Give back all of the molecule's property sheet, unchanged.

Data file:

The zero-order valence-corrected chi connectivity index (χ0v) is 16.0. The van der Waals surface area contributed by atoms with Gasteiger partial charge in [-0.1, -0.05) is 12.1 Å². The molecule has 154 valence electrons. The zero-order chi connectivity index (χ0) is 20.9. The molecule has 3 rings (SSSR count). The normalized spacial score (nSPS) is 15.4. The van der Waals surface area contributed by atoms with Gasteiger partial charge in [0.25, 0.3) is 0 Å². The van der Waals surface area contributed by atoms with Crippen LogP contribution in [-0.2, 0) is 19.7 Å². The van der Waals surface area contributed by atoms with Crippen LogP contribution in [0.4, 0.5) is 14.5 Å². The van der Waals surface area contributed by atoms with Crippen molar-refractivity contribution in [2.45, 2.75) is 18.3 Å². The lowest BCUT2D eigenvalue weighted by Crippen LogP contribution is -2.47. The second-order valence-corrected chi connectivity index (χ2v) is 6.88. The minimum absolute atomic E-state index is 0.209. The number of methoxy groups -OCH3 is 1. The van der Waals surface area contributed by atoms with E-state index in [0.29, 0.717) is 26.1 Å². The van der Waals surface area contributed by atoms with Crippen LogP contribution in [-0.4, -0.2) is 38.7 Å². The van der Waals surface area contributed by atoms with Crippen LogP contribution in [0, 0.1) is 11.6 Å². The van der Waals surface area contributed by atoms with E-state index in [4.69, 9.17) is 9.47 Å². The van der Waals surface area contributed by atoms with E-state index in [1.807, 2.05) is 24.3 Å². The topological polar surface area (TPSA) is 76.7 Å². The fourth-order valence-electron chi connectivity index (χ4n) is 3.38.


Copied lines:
The zero-order valence-corrected chi connectivity index (χ0v) is 16.0. The van der Waals surface area contributed by atoms with Gasteiger partial charge in [-0.1, -0.05) is 12.1 Å². The molecule has 154 valence electrons. The zero-order chi connectivity index (χ0) is 20.9. The molecule has 3 rings (SSSR count). The normalized spacial score (nSPS) is 15.4. The van der Waals surface area contributed by atoms with Gasteiger partial charge in [0.25, 0.3) is 0 Å². The van der Waals surface area contributed by atoms with Crippen LogP contribution in [-0.2, 0) is 19.7 Å². The van der Waals surface area contributed by atoms with Crippen LogP contribution in [0.4, 0.5) is 14.5 Å². The van der Waals surface area contributed by atoms with Crippen molar-refractivity contribution in [2.45, 2.75) is 18.3 Å². The lowest BCUT2D eigenvalue weighted by Crippen LogP contribution is -2.47. The second-order valence-corrected chi connectivity index (χ2v) is 6.88. The minimum absolute atomic E-state index is 0.209. The number of methoxy groups -OCH3 is 1. The van der Waals surface area contributed by atoms with E-state index in [0.29, 0.717) is 26.1 Å². The van der Waals surface area contributed by atoms with Crippen LogP contribution in [-0.4, -0.2) is 38.7 Å². The van der Waals surface area contributed by atoms with Crippen LogP contribution in [0, 0.1) is 11.6 Å². The van der Waals surface area contributed by atoms with E-state index in [4.69, 9.17) is 9.47 Å². The van der Waals surface area contributed by atoms with E-state index in [1.807, 2.05) is 24.3 Å². The topological polar surface area (TPSA) is 76.7 Å². The fourth-order valence-electron chi connectivity index (χ4n) is 3.38.